In Claxton v. Pool, Mo.Sup.1917, 197 S.W. 349, L.R.A.1918A, 512, the court had before it the question of whether a husband was liable for his wife's torts. Under the facts in Claxton, the husband would not have been responsible with his wife for her tort except for the relationship of husband and wife. In 1915 present Section 537.040 was enacted, which provides that recovery for civil injuries committed by a married woman may be against her alone and that a husband is not responsible except where he would be responsible with her even if the marriage did not exist. But that law had not been enacted in time to control the decision in Claxton v. Pool, supra. Faced squarely with the common-law rule as it had been applied in former Missouri cases and which was applicable under the facts of that case, the court overruled the previous Missouri cases to the contrary and said: "The only rational ground on which L. D. Pool could escape is on the theory that, the reason for the maintenance of the common-law rule having ceased to exist, the application of the rule should cease. The Married Woman's Acts (section 8304-8309, R.S.1909) emancipate a married woman by endowing her with ability to sue and be sued, to manage her own property, to have the earnings of her labor. Without a specific statutory enactment to that effect, she is recognised as being likewise emancipated, by the spirit and general trend of legislation, from her personal vassalage to her husband, which prevailed at common law. He has no authority to constrain her actions in the way which was once recognized as his right. In many states, with statutes similar to ours, the courts have boldly said that the rule need not be applied, because the reason for it has ceased to exist." 197 S.W. 352 [6]. (Italics the present writer's.)

It is significant, however, and a fact which we have carefully weighed, that the courts in all other jurisdictions, except two, who enforce the rule of the Rogers *646 and Willott cases, and who have had before them cases involving facts like those of the instant case, have held that the circumstance that the tort was committed before marriage did not remove those cases from the operation of the rule in the Rogers and Willott cases.

There is an exhaustive annotation in 43 A.L.R.2d 632 (1955), on the subject of the "Right of one spouse to maintain action against other for personal injury" and at pages 642-643, section 4, the general rule supported by the cases cited is thus stated: "In jurisdictions denying a spouse the right to sue the other spouse for personal injuries, it is generally held that the disability obtains notwithstanding that the wrong for which recovery is sought occurred prior to the marriage of the parties." And in Prosser, Law of Torts, 2nd Ed. (1955), Chap. 22, pp. 670-675, dealing with "Torts in the Family," the author makes a like statement of the general rule.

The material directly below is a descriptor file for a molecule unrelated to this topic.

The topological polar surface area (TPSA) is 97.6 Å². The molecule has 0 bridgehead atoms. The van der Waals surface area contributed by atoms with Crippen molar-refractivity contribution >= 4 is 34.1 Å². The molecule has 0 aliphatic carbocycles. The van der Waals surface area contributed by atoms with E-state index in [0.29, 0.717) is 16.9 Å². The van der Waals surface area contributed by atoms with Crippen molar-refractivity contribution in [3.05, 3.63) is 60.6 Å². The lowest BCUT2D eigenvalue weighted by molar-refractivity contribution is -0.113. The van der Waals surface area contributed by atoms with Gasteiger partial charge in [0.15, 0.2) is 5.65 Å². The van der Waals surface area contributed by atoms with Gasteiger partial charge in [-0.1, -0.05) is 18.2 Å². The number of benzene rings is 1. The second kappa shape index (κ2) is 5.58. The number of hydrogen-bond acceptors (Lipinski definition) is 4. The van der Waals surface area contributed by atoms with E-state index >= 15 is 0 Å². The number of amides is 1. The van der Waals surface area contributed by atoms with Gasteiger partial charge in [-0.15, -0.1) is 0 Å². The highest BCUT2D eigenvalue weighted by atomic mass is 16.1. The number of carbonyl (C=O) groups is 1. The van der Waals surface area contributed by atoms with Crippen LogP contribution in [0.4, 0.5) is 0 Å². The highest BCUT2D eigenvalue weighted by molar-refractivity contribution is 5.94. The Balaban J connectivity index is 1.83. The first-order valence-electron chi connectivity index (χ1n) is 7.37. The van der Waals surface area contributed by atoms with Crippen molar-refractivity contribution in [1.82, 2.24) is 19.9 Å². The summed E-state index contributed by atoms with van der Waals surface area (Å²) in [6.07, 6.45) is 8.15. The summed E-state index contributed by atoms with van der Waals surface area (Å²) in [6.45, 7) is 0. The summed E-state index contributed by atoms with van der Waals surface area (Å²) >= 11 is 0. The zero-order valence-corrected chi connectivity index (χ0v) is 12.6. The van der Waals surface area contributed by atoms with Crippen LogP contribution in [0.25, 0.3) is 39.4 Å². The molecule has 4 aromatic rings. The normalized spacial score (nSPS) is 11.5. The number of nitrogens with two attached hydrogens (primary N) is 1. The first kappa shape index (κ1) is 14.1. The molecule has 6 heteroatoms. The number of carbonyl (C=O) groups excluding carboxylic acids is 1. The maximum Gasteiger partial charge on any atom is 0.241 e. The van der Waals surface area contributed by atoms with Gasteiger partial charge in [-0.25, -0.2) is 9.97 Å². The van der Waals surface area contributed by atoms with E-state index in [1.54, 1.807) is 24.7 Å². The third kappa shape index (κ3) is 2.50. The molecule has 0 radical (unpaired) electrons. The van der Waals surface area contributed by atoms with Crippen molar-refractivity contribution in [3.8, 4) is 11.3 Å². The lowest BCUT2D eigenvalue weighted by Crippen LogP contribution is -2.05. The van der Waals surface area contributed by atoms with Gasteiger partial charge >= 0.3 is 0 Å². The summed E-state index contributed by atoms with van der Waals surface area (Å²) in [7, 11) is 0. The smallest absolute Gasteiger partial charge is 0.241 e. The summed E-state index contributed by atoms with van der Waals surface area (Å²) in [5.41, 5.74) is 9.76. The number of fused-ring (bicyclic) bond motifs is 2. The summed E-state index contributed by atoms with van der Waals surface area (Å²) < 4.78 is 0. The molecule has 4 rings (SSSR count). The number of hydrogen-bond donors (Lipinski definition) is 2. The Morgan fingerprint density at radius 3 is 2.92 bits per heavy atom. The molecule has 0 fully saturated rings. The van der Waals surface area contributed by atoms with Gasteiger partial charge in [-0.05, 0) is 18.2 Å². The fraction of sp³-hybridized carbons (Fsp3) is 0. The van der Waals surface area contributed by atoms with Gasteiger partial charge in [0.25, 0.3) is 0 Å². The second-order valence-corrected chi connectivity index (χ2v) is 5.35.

The cases wherein the husband's antenuptial tort was his negligence in the operation of an automobile include these: Lubowitz v. Taines, 293 Mass. 39, 198 N.E. 320; Staats v. Co-operative Transit Co., supra; Spector v. Weisman, 59 App.D.C. 280, 40 F.2d 792; Newton v. Weber, 119 Misc. 240, 196 N.Y.S. 113; Scales v. Scales, 168 Miss. 439, 151 So. 551; Patenaude v. Patenaude, 195 Minn. 523, 263 N.W. 546; Furey v. Furey, 193 Va. 727, 71 S.E.2d 191; Raines v. Mercer, 165 Tenn. 415, 55 S.W.2d 263; Tanno v. Eby, 78 Ohio App. 21, 68 N.E.2d 813; Wolfer v. Oehlers, 8 N.J.Super. 434, 73 A.2d 95; and Hunter v. Livingston, Ind. App., 123 N.E.2d 912. The result in certain of these cases was compelled by reason of explicit statutory language. For example, in the Lubowitz case, supra, the statute specifically prohibited suits between husband and wife. But, generally, the theory of the foregoing cases is, either that the common-law principle that marriage extinguishes antenuptial torts survives unless it is clearly modified or eliminated by statute, or that the basic principle involved does not depend upon the relationship of the parties at the time the cause of action accrued or when the action was commenced but depends upon the relationship which exists when the rights of the parties are judicially determined and that the reasons underlying the rule prohibiting a suit by a wife against a husband for a personal tort committed during coverture apply with equal force to the continuance of a preexisting cause of action, or on the ground that it would be illogical to hold that the married women's act intended to modify the common law to the extent of permitting the continuation of an action where the personal tort was committed before marriage but did not modify the common law to permit suits where the personal tort occurred during marriage.

As pointed out by the annotator, 43 A.L.R.2d 642, an appellate court in California held that although, under the law of California, a spouse had no right of action against the other for personal injuries occurring during marriage, nevertheless that rule was inapplicable to a premarital tort. [Carver v. Ferguson, Cal. App., 254 P.2d 44.] In that case, however, the California Supreme Court granted a hearing and the case was dismissed pending that hearing, which, under California law, nullified the decision as a California authority. And in North Carolina, the rule of spousal disability was held inapplicable as applied to a premarital tort. [Shirley v. Ayers, 201 N.C. 51, 158 S.E. 840.]